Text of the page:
Agreement: Without employing the scare tactic, or the slippery slope fallacy, the author pulls back the curtain on what most internet users have no idea.

Disagreement: Some of the practical advice (specifically those given in chapter 6) were shallow and behavioristic. In this case it was lacking even basic references to Christ and the Gospel.

Personal App: Am I using the internet to glorify God or gratify me?

Favorite Quote: “Fifty years ago, if someone told you to grab a mouse, point it, and double-click it to tweet, you might have been accused of cruelty to animals.” (Joel Beeke in the Preface)

Stars: 3.5 out of 5

It would be worth another read and I would recommend it.

If this review was helpful, let me know here.

What Everyone Else Wished You knew about Social Media

Tools are multifaceted. A tool such as a hammer can be used for a variety of purposes like pounding a nail, breaking a rock, or smashing a spider. A fork can be used to eat your spaghetti, or dislodge weeds in your garden. A Swiss Army Knife is multifaceted because there are many tools bundled into one package. One can cut bread, pop tabs, pull a splinter, and dislodge food between the teeth with any number of the tools gathered.


Properly using social media is growing more difficult because of the variety of ways people use the tool. As its uses expand, the platform changes to incorporate those uses. (We can say the same about the tools we use to access social media, such as computers, cell phones, and now glasses).

Here are two suggestions for Social Media use:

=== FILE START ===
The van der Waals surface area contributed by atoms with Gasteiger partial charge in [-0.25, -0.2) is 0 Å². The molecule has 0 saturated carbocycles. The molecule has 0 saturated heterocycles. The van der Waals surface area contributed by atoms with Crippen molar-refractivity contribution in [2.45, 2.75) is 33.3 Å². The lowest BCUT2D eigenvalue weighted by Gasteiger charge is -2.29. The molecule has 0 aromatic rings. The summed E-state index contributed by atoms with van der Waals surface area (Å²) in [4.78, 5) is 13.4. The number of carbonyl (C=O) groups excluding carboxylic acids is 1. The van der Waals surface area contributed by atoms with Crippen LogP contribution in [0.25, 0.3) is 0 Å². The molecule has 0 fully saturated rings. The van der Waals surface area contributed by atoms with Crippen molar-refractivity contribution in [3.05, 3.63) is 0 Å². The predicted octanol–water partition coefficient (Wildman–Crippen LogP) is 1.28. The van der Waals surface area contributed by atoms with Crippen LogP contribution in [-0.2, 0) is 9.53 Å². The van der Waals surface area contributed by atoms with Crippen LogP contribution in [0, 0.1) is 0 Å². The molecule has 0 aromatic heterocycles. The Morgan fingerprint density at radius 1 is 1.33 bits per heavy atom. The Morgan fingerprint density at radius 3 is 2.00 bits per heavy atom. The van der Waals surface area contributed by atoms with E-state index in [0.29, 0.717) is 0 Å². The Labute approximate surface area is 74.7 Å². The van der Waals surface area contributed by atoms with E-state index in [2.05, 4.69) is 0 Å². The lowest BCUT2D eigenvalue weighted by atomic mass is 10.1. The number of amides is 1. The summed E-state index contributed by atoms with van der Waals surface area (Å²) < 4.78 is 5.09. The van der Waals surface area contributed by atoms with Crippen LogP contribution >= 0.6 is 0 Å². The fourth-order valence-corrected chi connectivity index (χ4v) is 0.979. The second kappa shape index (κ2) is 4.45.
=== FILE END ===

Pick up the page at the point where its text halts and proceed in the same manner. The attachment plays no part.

1. Pick a use, and stick with it.

Because of the changing horizons of tools and uses, each individual has to determine what the tool is meant for?

Twitter: the worst place on the internet to attempt debate.

— Brandon (@WarriorotCross) September 23, 2013

There are certain things that a tool is not capable of doing, at least in a way that leads to desirable results. We have all heard about the pocket knife arm amputation, but no one wants to be that guy.

How do you determine this? Here are several questions to ask yourself:

1. What can I say? 

2. How can I say it? Can I use words, a picture, or a 6 second video?

3. How much room do I have to develop what I want to say?

Pick your use, let it be known, and be consistent. Your “friends” will thank me. This is not to say that you can’t wear socks as mittens in a pinch, but don’t make a habit of it (that’s weird).


2. Pick an Audience and stick with it:

The audience and accessibility of the information determines what I post and what I will not. You can’t always determine who will read or view what you post, but you need to keep them in mind.

1. LinkedIn: If I used this, I would post information for those who want to read my resume.

2. Twitter: What I post on Twitter is what I wouldn’t mind pasting to my car as a bumper sticker. Anyone can read Twitter, and it will stay up there for a long time…even the 144 character rants.

3. Facebook (and Instagram): I post for those who want to look in my windows. This is sort of creepy, but then again, so are a lot of people on the internet. This information is partly “guarded” (insert 144 character rant on Facebook’s privacy policy), but I still don’t want everyone peeking in my windows. It is for this reason we don’t post a lot of pictures of our family, or any selfies (why would I want someone looking at me in my bathroom mirror?).